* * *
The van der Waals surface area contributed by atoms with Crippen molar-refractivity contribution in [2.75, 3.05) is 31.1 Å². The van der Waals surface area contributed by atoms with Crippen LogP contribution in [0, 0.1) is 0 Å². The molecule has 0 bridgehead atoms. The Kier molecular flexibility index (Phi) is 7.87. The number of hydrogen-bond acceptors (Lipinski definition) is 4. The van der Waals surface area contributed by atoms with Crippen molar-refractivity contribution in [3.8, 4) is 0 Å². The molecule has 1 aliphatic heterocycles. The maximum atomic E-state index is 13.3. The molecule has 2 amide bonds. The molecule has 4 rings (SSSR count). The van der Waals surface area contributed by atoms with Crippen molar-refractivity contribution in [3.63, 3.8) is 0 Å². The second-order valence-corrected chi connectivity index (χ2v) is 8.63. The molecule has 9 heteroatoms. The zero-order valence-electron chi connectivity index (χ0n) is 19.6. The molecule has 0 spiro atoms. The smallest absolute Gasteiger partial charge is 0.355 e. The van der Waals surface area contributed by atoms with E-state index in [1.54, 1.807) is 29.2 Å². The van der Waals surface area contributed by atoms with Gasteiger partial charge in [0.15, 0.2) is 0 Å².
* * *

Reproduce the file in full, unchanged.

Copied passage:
The van der Waals surface area contributed by atoms with Crippen molar-refractivity contribution in [2.75, 3.05) is 31.1 Å². The van der Waals surface area contributed by atoms with Crippen LogP contribution in [0, 0.1) is 0 Å². The molecule has 0 bridgehead atoms. The Kier molecular flexibility index (Phi) is 7.87. The number of hydrogen-bond acceptors (Lipinski definition) is 4. The van der Waals surface area contributed by atoms with Crippen molar-refractivity contribution in [3.8, 4) is 0 Å². The molecule has 1 aliphatic heterocycles. The maximum atomic E-state index is 13.3. The molecule has 2 amide bonds. The molecule has 4 rings (SSSR count). The van der Waals surface area contributed by atoms with Crippen molar-refractivity contribution in [3.63, 3.8) is 0 Å². The second-order valence-corrected chi connectivity index (χ2v) is 8.63. The molecule has 9 heteroatoms. The zero-order valence-electron chi connectivity index (χ0n) is 19.6. The molecule has 0 spiro atoms. The smallest absolute Gasteiger partial charge is 0.355 e. The van der Waals surface area contributed by atoms with E-state index in [1.54, 1.807) is 29.2 Å². The van der Waals surface area contributed by atoms with Gasteiger partial charge in [0.15, 0.2) is 0 Å².